Australian virtual reality startup welcomes Google Cardboard, but warns of its limitations

How would you react if Google announced it wants to compete in your sector? That’s the situation confronting virtual reality startup Phenomec, after Google unveiled its Cardboard virtual reality headset during its I/O developer conference.

 

The announcement of Google’s low-cost headset, which involves mounting a smartphone to a users’ head using a cardboard case, comes as the Australian startup develops its own VR headset, known as VRSmartview.

 

Watson says told StartupSmart having large companies, such as Google, Facebook or Samsung, getting involved in mobile VR is overall a good thing, as it gets more people interested in the technology. However, there are some significant limitations to Google’s design.

 

“I call it Occulus Thrift. I like that it’s cheap, made from recycled materials and it’s a smart design… But I’m not seeing much innovation, and it lacks an adjustable mechanism into pupil area distance, which is really important,” Watson says.

 

Using adjustable lenses so they sit in front of your eyes is essential, Watson explains, because it prevents users getting tunnel vision, which is disorientating.

 

It’s a key consideration in the design of VRSmartview, which is a head-mounted display case for a smartphone that allows people to use virtual reality in a manner similar to Occulus Rift.

 

“We’ve been doing a lot of research and development, and one of the most important considerations is creating a lense that can adjust to the individual so we’re developing a lot of innovations to our lense design,” Watson says.

 

The technology used in VRSmartview recently helped the startup take out the top prize at the recent Start Up Weekend on the Sunshine Coast, coming on top of the 17 teams competing and winning over $15,000 in prizes in the process.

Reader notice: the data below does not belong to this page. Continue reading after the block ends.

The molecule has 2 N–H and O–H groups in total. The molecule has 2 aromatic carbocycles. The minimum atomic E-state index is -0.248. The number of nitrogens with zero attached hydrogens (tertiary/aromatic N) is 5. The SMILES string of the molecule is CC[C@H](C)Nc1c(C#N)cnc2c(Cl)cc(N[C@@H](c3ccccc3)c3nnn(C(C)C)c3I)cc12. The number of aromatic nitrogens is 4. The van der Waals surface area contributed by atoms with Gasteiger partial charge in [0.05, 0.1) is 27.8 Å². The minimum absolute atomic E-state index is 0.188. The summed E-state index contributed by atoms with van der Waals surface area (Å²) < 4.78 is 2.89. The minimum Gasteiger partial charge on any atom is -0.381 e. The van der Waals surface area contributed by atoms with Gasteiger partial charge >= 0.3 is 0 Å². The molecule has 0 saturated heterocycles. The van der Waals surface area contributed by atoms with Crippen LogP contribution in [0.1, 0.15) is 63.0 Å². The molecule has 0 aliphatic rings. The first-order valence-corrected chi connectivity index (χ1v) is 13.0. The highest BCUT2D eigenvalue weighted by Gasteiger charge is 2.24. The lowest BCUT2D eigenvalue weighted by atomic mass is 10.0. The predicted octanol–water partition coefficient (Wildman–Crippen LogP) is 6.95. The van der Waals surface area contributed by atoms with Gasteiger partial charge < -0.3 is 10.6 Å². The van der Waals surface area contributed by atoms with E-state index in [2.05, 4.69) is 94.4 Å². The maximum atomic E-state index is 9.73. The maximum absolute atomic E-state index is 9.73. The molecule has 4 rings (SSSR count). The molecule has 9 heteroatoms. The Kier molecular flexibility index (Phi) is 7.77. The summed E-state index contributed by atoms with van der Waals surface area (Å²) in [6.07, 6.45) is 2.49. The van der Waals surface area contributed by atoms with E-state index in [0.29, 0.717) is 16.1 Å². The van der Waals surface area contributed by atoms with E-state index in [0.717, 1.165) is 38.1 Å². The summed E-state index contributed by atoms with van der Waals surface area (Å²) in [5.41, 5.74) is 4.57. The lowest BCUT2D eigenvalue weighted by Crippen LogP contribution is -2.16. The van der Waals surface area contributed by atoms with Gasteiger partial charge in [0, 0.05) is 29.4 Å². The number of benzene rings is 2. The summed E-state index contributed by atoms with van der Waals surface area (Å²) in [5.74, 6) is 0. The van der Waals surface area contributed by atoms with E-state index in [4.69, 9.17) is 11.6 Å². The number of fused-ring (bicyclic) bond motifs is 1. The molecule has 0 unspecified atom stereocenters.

“I’m a student here at USC, and we had an opportunity to pitch at the Startup Weekend on the Sunshine Coast… over the course of a weekend we went from underdogs to winning,” Watson says.

 

Before recently coming to prominence as a result of Facebook’s $US2 billion purchase of Occulus Rift, virtual reality technology had mostly been used for research and military purposes, aside from a brief period in the early 1990s.

 

According to Watson, innovations in smartphones mean the technology is now affordable for everyday users, without earlier problems such as pixelations.

 

“The main research we’ve had is smartphone innovation, in terms of screen display or processing power. Smartphone screens now have ridiculous pixel density so we can use these displays – that are light and portable – without pixilation,” he says.

 

While the startup is currently focusing on developing optimised head mounted displays, along with applications for their use.

 

Watson believes the technology is set to emerge as a “very interesting format” for delivering films, with nature film maker David Attenborough currently filming a documentary in Borneo in complete virtual reality.

 

“I also believe VR news reports would have a powerful impact in imparting a deeper message of the issue being communicated. It’s much more powerful when you can be positioned in the middle of the event,” he says.

 

“We’re the only guys in Australia working on these VR headsets and apps, so far as we’re aware, and getting others in Australia involved is part of our aim.”

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